Newark Advocate reports:
A 15-year-old girl is accused of distributing nude photos of herself to other minors, and one state legislator is questioning whether she should be labeled a sex offender.
The Licking Valley High School student was arrested Friday after school officials discovered the materials and brought in the school's resource officer for a police investigation.
After spending the weekend incarcerated, she pleaded deny Monday to both charges: illegal use of a minor in nudity-oriented material, a second-degree felony; and possession of criminal tools, a fifth-degree felony.
The child pornography charge for a convicted adult requires a Tier II sexual offender classification, but for a juvenile of this defendant's age, the judge has flexibility, said Jennifer Brindisi, a spokeswoman for the Ohio Bureau of Criminal Identification and Investigation.
"There's a part of juvenile section of Senate Bill 10 (Ohio's version of the federal Adam Walsh Act) that says if the child is a first-time offender and age 14 or 15 that the judge can decide not to make her register," she said.
State Rep. Jay Hottinger, R-Newark, wrote the state's Megan's Law bill, the predecessor of the Adam Walsh Act, and said this case was not something the legislature envisioned.
"Clearly it was in an illegal act," he said Tuesday. "Clearly it was an unacceptable act, and there needs to be consequences from that, but we need to make sure the punishment is a reasonable punishment."
Licking County Prosecutor Ken Oswalt, who declined comment ahead of a written statement to be released today, had been visiting high schools in the county and educating teens on the consequences of such an action. Licking Valley High School was one of those stops.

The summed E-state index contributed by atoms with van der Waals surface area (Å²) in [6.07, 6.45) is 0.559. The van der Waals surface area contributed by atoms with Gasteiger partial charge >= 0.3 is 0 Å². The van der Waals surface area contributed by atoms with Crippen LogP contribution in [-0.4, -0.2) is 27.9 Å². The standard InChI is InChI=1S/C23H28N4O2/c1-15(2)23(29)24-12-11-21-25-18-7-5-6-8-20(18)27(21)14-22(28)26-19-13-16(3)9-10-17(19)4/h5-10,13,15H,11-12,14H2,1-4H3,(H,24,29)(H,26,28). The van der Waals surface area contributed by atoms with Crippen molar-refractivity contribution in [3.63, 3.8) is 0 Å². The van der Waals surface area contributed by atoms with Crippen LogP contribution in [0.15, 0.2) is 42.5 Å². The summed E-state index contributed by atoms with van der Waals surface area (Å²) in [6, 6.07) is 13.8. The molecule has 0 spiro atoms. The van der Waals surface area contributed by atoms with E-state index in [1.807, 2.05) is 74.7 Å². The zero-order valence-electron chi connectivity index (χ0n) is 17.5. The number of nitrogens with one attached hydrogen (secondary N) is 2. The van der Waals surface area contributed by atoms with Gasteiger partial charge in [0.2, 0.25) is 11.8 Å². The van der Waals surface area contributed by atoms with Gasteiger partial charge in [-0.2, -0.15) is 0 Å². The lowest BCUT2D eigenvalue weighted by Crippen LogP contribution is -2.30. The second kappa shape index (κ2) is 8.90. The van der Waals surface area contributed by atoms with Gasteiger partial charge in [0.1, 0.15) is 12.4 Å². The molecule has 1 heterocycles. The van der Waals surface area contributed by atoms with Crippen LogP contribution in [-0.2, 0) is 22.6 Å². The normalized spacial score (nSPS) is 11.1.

During assemblies, Oswalt talked about the dangers, both in personal embarrassment and contribution to child pornography on the Internet.
He said in April his office had received about 20 cases involving questionable cell phone pictures. None were charged pending their adherence to a plan crafted with their families.
Licking County Assistant Prosecutor Erin Welch said Monday the investigation into the incident remains open, including exploring whether charges will be filed against the minors who received the photos.
If the prosecutor's office elects to bring those teens into court, they could be facing a different section of the same charge pending against the sender of the pictures and classification as sex offenders, as well.
According to Ohio law, 2907.323(A)(3) states anyone possessing material that shows a minor in a state of nudity is guilty of a fifth-degree felony. The violation also might qualify the juvenile as a Tier I sexual offender, which requires annual registration for a decade.
The section of the law the girl, who is a foster child, was charged with allows parents or guardians to take photos of their unclothed children for a list of acceptable purposes but does not provide an exemption for the child themselves.
Hottinger said the portions of the juvenile section of Ohio's Megan's Law, enacted in 2002 and replaced Jan. 1, were crafted to resemble their adult counterparts for good reason.
"What we're aiming at was a growing problem that we were seeing amongst juveniles and that was they were committing some very serious adult-like crimes," he said.
Brindisi said the Adam Walsh Act reduces much of the discretion allotted to judges in Megan's Law and transformed sex-offender classification to an offense-based system.
"It's pretty black and white," she said.
If the girl charged Monday is classified as a sexual offender, Brindisi said as a juvenile in this instance she would not be subject to publication on the public Web sites maintained by the Licking County Sheriff's Office or the state but would have to register for 20 years as the law states.
A status conference in her case is scheduled for Oct. 20. She is on house arrest and may not have a cell phone or access to the Internet without adult supervision and for no purpose other than school work.
Licking Valley Schools Superintendent Dave Hile said board policy calls for notification of certain staff members if a student or other individual labeled as a sex offender is on school grounds.
Thanks to Jonathan turley